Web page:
Nature's stimulating effects inspire and restore energy. Physicians say exposure to sunlight improves energy and elevates mood.

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When employers provide and promote access to outdoor areas, employees are better able to direct attention to their tasks when they return to their desks, producing higher quality work in less time.

While HEM is not about turning workplaces into luxury retreats, some corporations are redesigning their buildings with floor-to-ceiling glass to improve mental acuity with natural light.

While dispersing natural light throughout the office space is not always possible, companies can swap out fluorescent lights for LED smart technology to replicate sunlight. Because it's programmable, companies can use cooler blue light in brainstorming rooms to invigorate employees and promote idea sharing, warm tones in meetings rooms to emit calmness and trust, and middle tones in conference rooms to keep employees alert. Smart lighting is also energy efficient. It can be timed to gradually change throughout the day like the sun and dim if no activity is detected.

Other companies provide onsite amenities like bikes, massage therapists and behavioral health counselors. On a smaller yet important scale, HR can develop explicit policies such as no phones during meetings or institute a no-meeting zone between 8 and 9 am. The former so employees can focus on the meeting, the latter so they can plan their day without disruption and undue stress.

Overall, energy-boosting accommodations lower stress, enhance employee experiences and improve performance.

Human Energy Management Best Practices

Some HR professionals are leaps and bounds ahead in HEM. They recognize the costs of energy depletion and its consequences such as employee absenteeism, presenteeism and turnover, and have taken steps to reduce them through HEM.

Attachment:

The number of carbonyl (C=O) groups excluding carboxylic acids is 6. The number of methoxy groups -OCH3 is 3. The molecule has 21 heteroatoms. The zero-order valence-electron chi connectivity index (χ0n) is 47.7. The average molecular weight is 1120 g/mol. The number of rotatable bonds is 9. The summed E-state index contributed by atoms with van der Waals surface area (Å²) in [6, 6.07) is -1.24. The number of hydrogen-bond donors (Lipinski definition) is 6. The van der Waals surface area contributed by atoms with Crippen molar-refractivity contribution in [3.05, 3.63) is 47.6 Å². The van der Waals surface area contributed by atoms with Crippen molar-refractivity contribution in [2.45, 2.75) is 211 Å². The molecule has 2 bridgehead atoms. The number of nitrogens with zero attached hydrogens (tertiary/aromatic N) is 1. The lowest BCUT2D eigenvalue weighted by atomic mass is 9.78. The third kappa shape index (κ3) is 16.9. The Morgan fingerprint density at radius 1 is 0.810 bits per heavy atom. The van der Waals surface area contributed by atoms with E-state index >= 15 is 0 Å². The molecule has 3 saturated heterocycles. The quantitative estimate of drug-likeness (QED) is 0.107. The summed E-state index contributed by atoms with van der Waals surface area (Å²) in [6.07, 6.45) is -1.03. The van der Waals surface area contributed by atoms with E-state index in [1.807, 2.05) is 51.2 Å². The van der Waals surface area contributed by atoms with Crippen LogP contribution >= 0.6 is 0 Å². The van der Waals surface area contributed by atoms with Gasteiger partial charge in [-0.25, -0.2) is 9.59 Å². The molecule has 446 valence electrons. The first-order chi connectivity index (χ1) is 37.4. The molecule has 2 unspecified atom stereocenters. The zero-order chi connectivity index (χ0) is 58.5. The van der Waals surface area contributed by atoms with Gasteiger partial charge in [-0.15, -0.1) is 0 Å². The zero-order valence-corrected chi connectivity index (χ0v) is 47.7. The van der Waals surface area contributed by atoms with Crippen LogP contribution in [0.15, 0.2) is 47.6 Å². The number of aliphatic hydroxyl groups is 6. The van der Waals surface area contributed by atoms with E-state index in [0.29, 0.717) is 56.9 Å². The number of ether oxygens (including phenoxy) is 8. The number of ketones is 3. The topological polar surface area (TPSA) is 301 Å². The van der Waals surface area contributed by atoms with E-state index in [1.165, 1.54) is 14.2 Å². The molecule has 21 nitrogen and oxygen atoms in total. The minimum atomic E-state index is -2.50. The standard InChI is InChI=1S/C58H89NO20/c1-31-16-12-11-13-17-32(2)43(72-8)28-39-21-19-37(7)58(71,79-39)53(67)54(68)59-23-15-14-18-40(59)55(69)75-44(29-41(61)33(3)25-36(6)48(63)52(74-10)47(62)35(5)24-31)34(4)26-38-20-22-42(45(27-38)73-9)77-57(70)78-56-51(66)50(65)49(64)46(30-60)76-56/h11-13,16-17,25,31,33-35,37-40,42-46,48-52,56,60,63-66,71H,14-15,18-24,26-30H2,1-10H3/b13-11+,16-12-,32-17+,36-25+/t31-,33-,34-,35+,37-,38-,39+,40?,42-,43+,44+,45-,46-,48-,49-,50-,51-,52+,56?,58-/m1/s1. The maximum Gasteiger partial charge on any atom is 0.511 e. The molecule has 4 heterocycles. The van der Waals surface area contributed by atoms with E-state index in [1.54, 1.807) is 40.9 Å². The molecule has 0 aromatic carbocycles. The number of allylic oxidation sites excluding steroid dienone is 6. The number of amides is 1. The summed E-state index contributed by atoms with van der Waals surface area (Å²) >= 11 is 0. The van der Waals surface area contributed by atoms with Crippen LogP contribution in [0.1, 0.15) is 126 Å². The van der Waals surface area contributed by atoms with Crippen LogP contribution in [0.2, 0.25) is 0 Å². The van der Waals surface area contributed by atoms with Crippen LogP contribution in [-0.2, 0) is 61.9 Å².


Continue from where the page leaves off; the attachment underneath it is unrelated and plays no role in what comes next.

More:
HEM HR also addresses the energy impacts transferred between work-life and home life and the contagion effect energy (and lack of energy) has on teams. Symptoms like cynicism can sweep through an organization like dominos. On a brighter note, optimism works the same way. Organizations that quantify and measure human energy have been able to overhaul their approach and manage its depletion throughout the company.

Decrease stress and conserve human energy among onsite and hybrid workers

HR is creating HEM best practices to decrease stress and conserve energy among onsite and hybrid workers. As widely known, anytime the mind hears, sees and thinks, it uses precious energy. Messy workstations and cluttered computer desktops may seem trivial but disorganization wastes energy. Repetitive phone and email checking also draw energy.

Companies may not want to shrug off these common interruptions because they are large energy levies. Studies show office workers, on average, are interrupted every 10 minutes, and it takes 30 minutes to refocus and get back on track.

It takes 30 minutes to refocus and get back on track.

To support the HEM initiative on an ongoing basis, HR should integrate it into their EVP and leadership development programs and send monthly tips about its benefits.

Monthly tips might include the importance of an organized workspace and specific times to check emails in bulk instead of wasting energy and focus while shifting between tasks.